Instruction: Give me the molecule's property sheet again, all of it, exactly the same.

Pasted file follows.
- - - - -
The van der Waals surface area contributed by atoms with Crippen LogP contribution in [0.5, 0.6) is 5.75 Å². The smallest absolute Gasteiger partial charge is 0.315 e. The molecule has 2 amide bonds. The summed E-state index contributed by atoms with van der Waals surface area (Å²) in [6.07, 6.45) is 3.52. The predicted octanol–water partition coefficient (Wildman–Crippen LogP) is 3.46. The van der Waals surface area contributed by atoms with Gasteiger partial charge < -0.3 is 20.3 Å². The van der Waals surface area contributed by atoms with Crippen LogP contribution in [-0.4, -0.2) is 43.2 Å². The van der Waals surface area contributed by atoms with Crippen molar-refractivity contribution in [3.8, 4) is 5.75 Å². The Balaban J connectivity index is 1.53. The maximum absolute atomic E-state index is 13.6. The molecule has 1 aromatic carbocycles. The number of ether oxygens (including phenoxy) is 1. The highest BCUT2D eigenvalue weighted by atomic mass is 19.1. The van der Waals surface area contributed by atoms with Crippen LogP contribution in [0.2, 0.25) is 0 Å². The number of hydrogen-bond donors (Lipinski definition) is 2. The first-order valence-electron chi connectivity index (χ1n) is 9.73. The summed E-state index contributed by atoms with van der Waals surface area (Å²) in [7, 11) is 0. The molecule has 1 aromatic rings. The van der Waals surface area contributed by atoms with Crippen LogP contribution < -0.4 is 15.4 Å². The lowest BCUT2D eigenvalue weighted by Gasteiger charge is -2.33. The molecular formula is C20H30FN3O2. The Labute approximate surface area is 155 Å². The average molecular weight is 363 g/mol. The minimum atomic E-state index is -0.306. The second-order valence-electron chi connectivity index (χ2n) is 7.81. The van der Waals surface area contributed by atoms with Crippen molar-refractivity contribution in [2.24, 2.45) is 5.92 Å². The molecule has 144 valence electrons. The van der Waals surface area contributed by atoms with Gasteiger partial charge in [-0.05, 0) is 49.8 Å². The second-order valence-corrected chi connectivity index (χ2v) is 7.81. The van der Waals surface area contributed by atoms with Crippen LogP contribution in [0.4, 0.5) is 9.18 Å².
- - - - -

The van der Waals surface area contributed by atoms with Crippen LogP contribution in [0.5, 0.6) is 5.75 Å². The smallest absolute Gasteiger partial charge is 0.315 e. The molecule has 2 amide bonds. The summed E-state index contributed by atoms with van der Waals surface area (Å²) in [6.07, 6.45) is 3.52. The predicted octanol–water partition coefficient (Wildman–Crippen LogP) is 3.46. The van der Waals surface area contributed by atoms with Gasteiger partial charge < -0.3 is 20.3 Å². The van der Waals surface area contributed by atoms with Crippen LogP contribution in [-0.4, -0.2) is 43.2 Å². The van der Waals surface area contributed by atoms with Crippen molar-refractivity contribution in [3.8, 4) is 5.75 Å². The Balaban J connectivity index is 1.53. The maximum absolute atomic E-state index is 13.6. The molecule has 1 aromatic carbocycles. The number of ether oxygens (including phenoxy) is 1. The highest BCUT2D eigenvalue weighted by atomic mass is 19.1. The van der Waals surface area contributed by atoms with Crippen LogP contribution in [0.2, 0.25) is 0 Å². The number of hydrogen-bond donors (Lipinski definition) is 2. The first-order valence-electron chi connectivity index (χ1n) is 9.73. The summed E-state index contributed by atoms with van der Waals surface area (Å²) in [7, 11) is 0. The molecule has 1 aromatic rings. The van der Waals surface area contributed by atoms with Crippen LogP contribution < -0.4 is 15.4 Å². The lowest BCUT2D eigenvalue weighted by Gasteiger charge is -2.33. The molecular formula is C20H30FN3O2. The Labute approximate surface area is 155 Å². The average molecular weight is 363 g/mol. The minimum atomic E-state index is -0.306. The second-order valence-electron chi connectivity index (χ2n) is 7.81. The van der Waals surface area contributed by atoms with Crippen molar-refractivity contribution in [2.24, 2.45) is 5.92 Å². The molecule has 144 valence electrons. The van der Waals surface area contributed by atoms with Gasteiger partial charge in [-0.05, 0) is 49.8 Å². The second-order valence-corrected chi connectivity index (χ2v) is 7.81. The van der Waals surface area contributed by atoms with Crippen LogP contribution in [0.4, 0.5) is 9.18 Å².